The hinge moment of this four month sojourn would be a psychedelic Summer of Love re-union concert held at Hollywood’s Universal Amphitheatre. Supporting The Seeds ”â themselves back together for the first time in 20 years would be Arthur Lee and Love, Big Brother and the Holding Company and The Strawberry Alarm Clock. This might not mean too to someone whose musical history has evolved through the boy band and X-Factor era but, to a Stockport boy whose teenage bedroom reverberated messily to the garage fringe of pyschedelia, it was truly bathed in the surreal. Consider this and, please, allow the namedrop to melt to lurid mush”Â¦spending an evening bouncing through the bars of Sunset with the great Arthur Lee, spinning into a ceaseless parade of aftershow bashes, arm in arm with famed ”Ëscenester’ Rodney Bingenheimer (”ËThe Mayor of Sunset Strip’ no less)’ Perhaps most bizarre of all, taking a couple of cricketing chums ”â including the profoundly English Michael Blumberg, editor of Cricket World, to a hair metal bash at the infamous ”ËCathouse’, an evening that would stretch the boundaries of belief.
However, the most extraordinarily ”Ëdaft’ moments belonged to Sky Saxon. He may have had genuine legendary status with proto punks and pyschedelicos across the globe but, frankly, he was lost in the zones of chaos.
Sky Saxon. “I’ve never made a penny from my music. It has all been stolen, I don’t mind. I never copywrite anything. I am actually going to start printing my own money. That’s my big game plan. People can have my money for free. They can go to the Government and say, “We don’t need your money”Â¦we will use Sky’s”Â. I will bring America to its knees. I am that powerful. I can write a song worth a million dollars, right here, right now. Here’s one. It’s called ”ËSexy Dancer’. The big hit film, last year, was ”ËDirty Dancing’, so why not ”ËSexy Dancer’? I will sell that to you now for $50,000, What a bargain you have got. Do you want to buy the name, The Seeds. It’s yours for $50,000. Just give me cash and I will walk away. Peace and love, maan.”Â
I didn’t buy Sky’s song, or band name. I did, however, sit in on The Seeds first rehearsal for 20 years. Well, it was ”Ëalmost’ The Seeds. The added member and musical co-ordinator, was a lovely chap in Chinos, named Mars Bonfire. In true LA style, he was bearded and politely vegetarian. I spend four hours with him before I realised that he was from the legendary sixties pyscho biker band, Steppenwolf’. Indeed, within his lyrics for ”ËBorn to be Wild’, he had even invented the phrase, ”ËHeavy metal.’ Awestruck, I attempted to buy him a Marguerita.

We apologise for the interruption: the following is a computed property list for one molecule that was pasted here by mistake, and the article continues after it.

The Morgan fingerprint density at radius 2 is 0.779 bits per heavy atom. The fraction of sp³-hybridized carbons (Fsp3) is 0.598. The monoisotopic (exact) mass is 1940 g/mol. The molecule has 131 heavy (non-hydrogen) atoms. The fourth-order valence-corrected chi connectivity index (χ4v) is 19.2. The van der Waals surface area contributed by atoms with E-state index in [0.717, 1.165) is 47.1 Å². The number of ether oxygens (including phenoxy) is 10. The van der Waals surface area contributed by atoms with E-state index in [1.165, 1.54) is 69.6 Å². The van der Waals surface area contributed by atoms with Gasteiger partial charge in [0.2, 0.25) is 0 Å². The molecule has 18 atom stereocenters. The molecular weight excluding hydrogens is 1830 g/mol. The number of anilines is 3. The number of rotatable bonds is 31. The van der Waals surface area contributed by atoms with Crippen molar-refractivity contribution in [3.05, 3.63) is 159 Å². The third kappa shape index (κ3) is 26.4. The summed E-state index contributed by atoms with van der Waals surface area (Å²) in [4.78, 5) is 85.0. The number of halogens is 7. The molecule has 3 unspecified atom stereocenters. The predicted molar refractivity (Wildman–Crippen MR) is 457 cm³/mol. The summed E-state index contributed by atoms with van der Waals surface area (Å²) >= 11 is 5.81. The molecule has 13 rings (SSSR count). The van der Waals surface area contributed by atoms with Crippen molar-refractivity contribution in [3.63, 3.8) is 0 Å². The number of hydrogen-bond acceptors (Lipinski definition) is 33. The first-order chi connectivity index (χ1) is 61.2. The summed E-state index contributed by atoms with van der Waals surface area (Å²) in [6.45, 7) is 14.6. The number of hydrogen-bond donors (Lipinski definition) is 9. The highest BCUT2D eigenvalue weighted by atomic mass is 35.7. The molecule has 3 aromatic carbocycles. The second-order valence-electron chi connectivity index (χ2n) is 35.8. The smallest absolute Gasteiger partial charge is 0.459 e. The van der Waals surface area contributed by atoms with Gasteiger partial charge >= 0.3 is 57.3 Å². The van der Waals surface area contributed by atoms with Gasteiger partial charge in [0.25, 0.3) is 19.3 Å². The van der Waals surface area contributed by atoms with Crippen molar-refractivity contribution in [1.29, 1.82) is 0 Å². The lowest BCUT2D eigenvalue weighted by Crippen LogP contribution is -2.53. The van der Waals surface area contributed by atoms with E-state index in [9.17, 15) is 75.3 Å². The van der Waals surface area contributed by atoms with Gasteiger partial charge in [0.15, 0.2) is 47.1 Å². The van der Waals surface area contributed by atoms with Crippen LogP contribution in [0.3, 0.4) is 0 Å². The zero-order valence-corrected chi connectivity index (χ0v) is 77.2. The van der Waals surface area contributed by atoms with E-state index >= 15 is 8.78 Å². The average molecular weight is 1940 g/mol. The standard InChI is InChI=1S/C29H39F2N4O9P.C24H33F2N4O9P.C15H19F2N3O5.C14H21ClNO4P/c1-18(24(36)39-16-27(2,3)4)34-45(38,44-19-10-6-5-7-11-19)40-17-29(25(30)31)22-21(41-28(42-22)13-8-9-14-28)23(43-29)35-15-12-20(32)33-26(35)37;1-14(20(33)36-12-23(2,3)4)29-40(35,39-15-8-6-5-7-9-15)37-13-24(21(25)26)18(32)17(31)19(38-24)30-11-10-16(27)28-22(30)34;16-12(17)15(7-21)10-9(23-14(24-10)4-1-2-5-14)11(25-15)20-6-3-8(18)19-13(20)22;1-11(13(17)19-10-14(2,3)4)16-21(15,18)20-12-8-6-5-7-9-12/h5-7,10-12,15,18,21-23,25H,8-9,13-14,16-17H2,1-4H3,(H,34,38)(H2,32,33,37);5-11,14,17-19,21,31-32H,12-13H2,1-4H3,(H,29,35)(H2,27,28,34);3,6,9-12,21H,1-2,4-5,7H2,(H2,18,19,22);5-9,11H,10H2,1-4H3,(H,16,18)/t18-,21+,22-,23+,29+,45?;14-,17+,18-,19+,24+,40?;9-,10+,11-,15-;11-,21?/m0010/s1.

“Nah, maan, I will just have a strawberry flavoured mineral water,”Â said the man who has so influenced my teenage hedonism. It was crushingly deflating.
As to the gig, itself”Â¦.well, one can only report that, with Sky Saxon and Arthur Lee being merciful exceptions, the entire psychedelic furry fringe lunatics of the acid spiked LA sixties had morphed into the kind of people who drive 4 x 4’s, enjoy evenings down the sushi bar and wear orange jogging suits in Venice Beach.
The gig was hosted by Rodney Bingenhiemer and Tim. I stood by the stage side, swaying to Love’s still-glorious ”ËAlone Again Or’”Â¦though generally cringing at the sheer force of bland cabaret sheen. It was the death of a dream. During the tedious and drifting Seeds’ set, the band even allowed their toothy, gleeful off-springs to take their place onstage. This, I might explain, is the band who many people claim were the true inventors of punk rock.
“You’re Pushin’ Too Hard”Â¦You’re Pushin’ on Me’ sang Sky Saxon, to little effect. The two most famous liggers of the evening, Debbie Harry and Ian Astbury, shrugged helplessly and sneaked away through the backstage shadows. I felt sad for Sky. He looked hopelessly for them, after the set. He blinked and seemed to accept the truth. Debbie and Ian couldn’t face him.
Once, Sky Saxon, was a true giant, a visionary. An inspiration.
In the end, he seemed like the only person in LA holding on to that greying dream.